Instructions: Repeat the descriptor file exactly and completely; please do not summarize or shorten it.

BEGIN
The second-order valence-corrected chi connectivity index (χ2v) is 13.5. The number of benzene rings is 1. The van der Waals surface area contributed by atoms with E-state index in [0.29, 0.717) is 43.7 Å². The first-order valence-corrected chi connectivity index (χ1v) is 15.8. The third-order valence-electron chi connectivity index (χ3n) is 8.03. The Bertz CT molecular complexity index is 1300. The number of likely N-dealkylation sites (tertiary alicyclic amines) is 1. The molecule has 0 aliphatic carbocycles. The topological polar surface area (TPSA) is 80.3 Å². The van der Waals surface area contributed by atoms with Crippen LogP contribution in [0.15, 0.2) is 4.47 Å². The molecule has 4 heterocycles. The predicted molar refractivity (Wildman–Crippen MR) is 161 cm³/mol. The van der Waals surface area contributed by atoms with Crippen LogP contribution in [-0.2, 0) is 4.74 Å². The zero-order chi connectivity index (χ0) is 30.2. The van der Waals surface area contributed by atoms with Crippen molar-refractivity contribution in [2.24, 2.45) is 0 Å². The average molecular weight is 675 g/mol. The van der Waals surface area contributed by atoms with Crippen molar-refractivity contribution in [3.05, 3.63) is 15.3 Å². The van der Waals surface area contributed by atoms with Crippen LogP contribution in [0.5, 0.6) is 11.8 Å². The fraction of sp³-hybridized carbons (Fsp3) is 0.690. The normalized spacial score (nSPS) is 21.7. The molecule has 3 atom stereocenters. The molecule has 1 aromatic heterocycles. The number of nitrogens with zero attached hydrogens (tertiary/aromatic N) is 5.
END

The second-order valence-corrected chi connectivity index (χ2v) is 13.5. The number of benzene rings is 1. The van der Waals surface area contributed by atoms with E-state index in [0.29, 0.717) is 43.7 Å². The first-order valence-corrected chi connectivity index (χ1v) is 15.8. The third-order valence-electron chi connectivity index (χ3n) is 8.03. The Bertz CT molecular complexity index is 1300. The number of likely N-dealkylation sites (tertiary alicyclic amines) is 1. The molecule has 0 aliphatic carbocycles. The topological polar surface area (TPSA) is 80.3 Å². The van der Waals surface area contributed by atoms with Crippen LogP contribution in [0.15, 0.2) is 4.47 Å². The molecule has 4 heterocycles. The predicted molar refractivity (Wildman–Crippen MR) is 161 cm³/mol. The van der Waals surface area contributed by atoms with Crippen LogP contribution in [-0.2, 0) is 4.74 Å². The zero-order chi connectivity index (χ0) is 30.2. The van der Waals surface area contributed by atoms with Crippen molar-refractivity contribution in [2.24, 2.45) is 0 Å². The average molecular weight is 675 g/mol. The van der Waals surface area contributed by atoms with Crippen molar-refractivity contribution in [3.05, 3.63) is 15.3 Å². The van der Waals surface area contributed by atoms with Crippen LogP contribution in [0.5, 0.6) is 11.8 Å². The fraction of sp³-hybridized carbons (Fsp3) is 0.690. The normalized spacial score (nSPS) is 21.7. The molecule has 3 atom stereocenters. The molecule has 1 aromatic heterocycles. The number of nitrogens with zero attached hydrogens (tertiary/aromatic N) is 5.